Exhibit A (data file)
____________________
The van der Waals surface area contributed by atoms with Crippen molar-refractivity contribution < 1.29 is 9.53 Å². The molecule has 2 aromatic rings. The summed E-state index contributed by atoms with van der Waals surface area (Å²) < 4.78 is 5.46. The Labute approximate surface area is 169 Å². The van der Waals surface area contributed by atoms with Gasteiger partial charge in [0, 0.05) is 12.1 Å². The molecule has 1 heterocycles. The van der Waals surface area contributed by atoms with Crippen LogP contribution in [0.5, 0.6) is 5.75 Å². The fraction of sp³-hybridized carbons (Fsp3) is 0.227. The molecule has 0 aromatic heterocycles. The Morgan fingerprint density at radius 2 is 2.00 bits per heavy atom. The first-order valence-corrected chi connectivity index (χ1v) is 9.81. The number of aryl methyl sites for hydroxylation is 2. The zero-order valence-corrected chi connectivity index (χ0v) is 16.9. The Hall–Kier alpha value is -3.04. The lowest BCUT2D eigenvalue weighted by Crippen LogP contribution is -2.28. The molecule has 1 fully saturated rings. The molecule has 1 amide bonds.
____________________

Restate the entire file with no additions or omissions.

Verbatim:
The van der Waals surface area contributed by atoms with Crippen molar-refractivity contribution < 1.29 is 9.53 Å². The molecule has 2 aromatic rings. The summed E-state index contributed by atoms with van der Waals surface area (Å²) < 4.78 is 5.46. The Labute approximate surface area is 169 Å². The van der Waals surface area contributed by atoms with Gasteiger partial charge in [0, 0.05) is 12.1 Å². The molecule has 1 heterocycles. The van der Waals surface area contributed by atoms with Crippen LogP contribution in [0.5, 0.6) is 5.75 Å². The fraction of sp³-hybridized carbons (Fsp3) is 0.227. The molecule has 0 aromatic heterocycles. The Morgan fingerprint density at radius 2 is 2.00 bits per heavy atom. The first-order valence-corrected chi connectivity index (χ1v) is 9.81. The number of aryl methyl sites for hydroxylation is 2. The zero-order valence-corrected chi connectivity index (χ0v) is 16.9. The Hall–Kier alpha value is -3.04. The lowest BCUT2D eigenvalue weighted by Crippen LogP contribution is -2.28. The molecule has 1 fully saturated rings. The molecule has 1 amide bonds.